Massification and the Nazi genocide

If we are to understand the role played by fanatical anti-Semitism, and by the orgiastic character of so much of the killing, in the Final Solution, then, it seems to me, we must also grasp another causal chain linked to the immanent tendencies of late capitalism: that unleashed by the phenomenon of massification.

One of the most dramatic effects of the inexorable penetration of the law of value into every pore of social and individual existence has been the destruction of all primitive, organic, and pre-capitalist communities. Capitalism, as Marx and Engels pointed out in The Communist Manifesto, shatters the bonds of immemorial custom and tradition, replacing them with its exchange mechanism, and contract. The outcome is the phenomenon of atomization, the subjectivation of the person as an individual monad, animated purely by self-interest. Moreover, that very tendency produces an ever-growing mass of rootless individuals, for whom the only human contact is by way of the cash nexus. But, those who have been uprooted -- geographically, economically, politically, and culturally -- are frequently left with a powerful longing for their lost communities (even where those communities were hierarchically organised and based on inequality), for the certainties and `truths' of the past, which are romanticised the more frustrating, unsatisfying, and insecure, the world shaped by capital has become.

These longings can take the form of the constitution of a mass. In a work written in 1939, Emil Lederer analysed the formation of the mass as one of the dominant features of the epoch. In contrast to a class, this is how he described it:

According to Lederer, ‘usually the crowd will act only if there is a leader.’ (51) And when the mass acts, its members `cease to think: they are moved, they are carried away, they are elated; they feel united with their fellow members in the crowd, released from all inhibitions .... Psychological descriptions of this phenomenon by individuals who have experienced it concur in this respect: they say they were “carried away”; that they only felt; that it is similar to intoxication.' (52)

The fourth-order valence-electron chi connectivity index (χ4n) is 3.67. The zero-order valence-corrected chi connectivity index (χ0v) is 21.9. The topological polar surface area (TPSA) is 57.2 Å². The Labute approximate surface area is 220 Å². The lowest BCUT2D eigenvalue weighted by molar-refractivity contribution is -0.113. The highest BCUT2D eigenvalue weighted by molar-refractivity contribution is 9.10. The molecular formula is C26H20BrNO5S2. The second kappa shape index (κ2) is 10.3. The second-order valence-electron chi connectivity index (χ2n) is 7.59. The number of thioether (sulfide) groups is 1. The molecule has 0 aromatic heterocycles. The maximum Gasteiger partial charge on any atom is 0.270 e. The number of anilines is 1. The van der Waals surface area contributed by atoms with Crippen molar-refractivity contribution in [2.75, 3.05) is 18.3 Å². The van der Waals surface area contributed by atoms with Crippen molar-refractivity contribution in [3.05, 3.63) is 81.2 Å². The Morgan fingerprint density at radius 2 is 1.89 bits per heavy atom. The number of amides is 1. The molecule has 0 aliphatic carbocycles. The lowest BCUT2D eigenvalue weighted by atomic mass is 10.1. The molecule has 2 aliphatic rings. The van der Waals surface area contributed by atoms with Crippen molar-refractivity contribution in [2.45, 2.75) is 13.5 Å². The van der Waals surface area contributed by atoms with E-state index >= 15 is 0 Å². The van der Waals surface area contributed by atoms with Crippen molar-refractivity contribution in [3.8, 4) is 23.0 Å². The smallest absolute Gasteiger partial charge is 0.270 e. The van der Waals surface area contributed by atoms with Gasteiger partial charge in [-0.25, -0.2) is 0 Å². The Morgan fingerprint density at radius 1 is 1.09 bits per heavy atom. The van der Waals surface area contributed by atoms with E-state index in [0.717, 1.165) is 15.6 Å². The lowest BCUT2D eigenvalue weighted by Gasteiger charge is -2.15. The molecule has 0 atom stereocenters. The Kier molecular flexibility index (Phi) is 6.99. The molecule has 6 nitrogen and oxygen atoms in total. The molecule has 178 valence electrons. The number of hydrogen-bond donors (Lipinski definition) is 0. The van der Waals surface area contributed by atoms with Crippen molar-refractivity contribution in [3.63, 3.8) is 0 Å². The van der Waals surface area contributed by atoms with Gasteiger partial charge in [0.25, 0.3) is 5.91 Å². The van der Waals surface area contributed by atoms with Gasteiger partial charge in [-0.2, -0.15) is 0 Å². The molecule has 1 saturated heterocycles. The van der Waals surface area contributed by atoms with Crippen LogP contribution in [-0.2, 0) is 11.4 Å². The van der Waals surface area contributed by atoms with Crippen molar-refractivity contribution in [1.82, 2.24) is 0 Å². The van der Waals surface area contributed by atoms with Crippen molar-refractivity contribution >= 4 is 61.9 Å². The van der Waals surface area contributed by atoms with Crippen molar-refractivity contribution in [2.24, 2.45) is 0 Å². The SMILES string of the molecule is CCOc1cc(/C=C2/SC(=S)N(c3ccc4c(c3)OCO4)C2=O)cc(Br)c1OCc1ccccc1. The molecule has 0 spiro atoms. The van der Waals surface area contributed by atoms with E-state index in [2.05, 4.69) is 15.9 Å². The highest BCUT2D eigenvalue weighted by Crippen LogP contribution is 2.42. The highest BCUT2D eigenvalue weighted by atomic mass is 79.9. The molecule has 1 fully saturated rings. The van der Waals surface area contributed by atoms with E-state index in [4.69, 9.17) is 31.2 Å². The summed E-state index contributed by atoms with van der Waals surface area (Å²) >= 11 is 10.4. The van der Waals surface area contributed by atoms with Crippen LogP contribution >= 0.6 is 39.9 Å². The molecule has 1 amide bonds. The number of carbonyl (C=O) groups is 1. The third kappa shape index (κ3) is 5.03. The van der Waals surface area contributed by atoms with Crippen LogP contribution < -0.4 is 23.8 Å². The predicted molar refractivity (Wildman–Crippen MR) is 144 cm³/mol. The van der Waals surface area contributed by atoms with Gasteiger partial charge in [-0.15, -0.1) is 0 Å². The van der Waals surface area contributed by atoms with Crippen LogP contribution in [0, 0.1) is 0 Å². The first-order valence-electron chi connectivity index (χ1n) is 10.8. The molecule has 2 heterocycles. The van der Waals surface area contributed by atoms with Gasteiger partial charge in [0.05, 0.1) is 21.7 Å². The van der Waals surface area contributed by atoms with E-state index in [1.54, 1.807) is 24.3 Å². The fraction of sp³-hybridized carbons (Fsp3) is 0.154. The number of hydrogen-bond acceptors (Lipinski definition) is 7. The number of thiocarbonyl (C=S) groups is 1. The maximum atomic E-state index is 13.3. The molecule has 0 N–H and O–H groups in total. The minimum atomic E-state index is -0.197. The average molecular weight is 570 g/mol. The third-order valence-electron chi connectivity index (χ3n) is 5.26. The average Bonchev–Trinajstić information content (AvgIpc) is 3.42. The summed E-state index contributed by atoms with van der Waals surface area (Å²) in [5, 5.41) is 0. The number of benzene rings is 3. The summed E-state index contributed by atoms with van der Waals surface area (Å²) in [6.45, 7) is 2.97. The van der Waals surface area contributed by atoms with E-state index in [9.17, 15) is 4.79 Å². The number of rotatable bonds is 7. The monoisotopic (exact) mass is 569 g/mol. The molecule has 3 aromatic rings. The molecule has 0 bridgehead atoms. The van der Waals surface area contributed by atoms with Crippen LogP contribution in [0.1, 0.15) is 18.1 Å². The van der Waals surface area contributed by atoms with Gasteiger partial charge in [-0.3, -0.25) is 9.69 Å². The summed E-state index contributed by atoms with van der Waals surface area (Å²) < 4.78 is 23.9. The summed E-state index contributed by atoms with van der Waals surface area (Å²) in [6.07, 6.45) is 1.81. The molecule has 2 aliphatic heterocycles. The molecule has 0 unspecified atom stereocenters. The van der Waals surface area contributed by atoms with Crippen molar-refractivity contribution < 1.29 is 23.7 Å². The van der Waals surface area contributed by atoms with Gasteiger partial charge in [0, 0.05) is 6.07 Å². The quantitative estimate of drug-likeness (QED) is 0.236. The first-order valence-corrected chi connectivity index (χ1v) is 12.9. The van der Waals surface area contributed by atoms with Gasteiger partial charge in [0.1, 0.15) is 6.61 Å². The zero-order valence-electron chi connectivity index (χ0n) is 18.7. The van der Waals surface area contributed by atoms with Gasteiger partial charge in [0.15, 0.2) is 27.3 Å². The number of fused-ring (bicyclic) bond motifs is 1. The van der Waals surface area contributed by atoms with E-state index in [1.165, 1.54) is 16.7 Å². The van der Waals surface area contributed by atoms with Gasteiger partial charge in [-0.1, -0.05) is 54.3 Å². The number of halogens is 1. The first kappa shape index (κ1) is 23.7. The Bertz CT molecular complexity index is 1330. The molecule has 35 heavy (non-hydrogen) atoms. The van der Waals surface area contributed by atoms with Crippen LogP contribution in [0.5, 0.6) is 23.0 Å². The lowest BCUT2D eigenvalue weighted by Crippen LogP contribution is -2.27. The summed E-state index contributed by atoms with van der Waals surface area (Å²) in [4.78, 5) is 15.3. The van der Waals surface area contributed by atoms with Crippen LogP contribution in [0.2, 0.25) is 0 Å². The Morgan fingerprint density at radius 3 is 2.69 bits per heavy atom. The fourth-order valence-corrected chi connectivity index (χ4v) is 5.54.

What is missing in Lederer's account, however, is the connection of the phenomenon of massification to the developmental tendencies of decadent capitalism. Indeed, Lederer explicitly links the formation of the mass to the end of class society; for him, the `state of the masses' arises on the ashes of capitalism, not as one of its possible political forms. I want to refunction Lederer's concept of massification by linking it directly to the trajectory of capitalism, and by showing how this phenomenon is connected to the orgiastic features of the Nazi genocide. It is the very longing for community that sociologically underlies the formation of the mass, a longing that the capitalist state under determinate conditions, such as those prevailing in Germany on the eve of Hitler's seizure of power, could utilize in the interests of a mass mobilisation -- even as those same longings powerfully affected segments of the ruling class itself. In that sense, the Nazi vision of a `racially pure community,' a Volksgemeinschaft, was directly linked to the effects of capitalism's destruction of all genuine communal bonds, and to the void that it left in its wake. The powerful impact of such an ideology, its modes of subjectivation, and its deep roots, escaped the orthodox Marxist opponents of the Nazis, both Stalinist and Trotskyist, though they were clearly understood by Ernst Bloch. (53)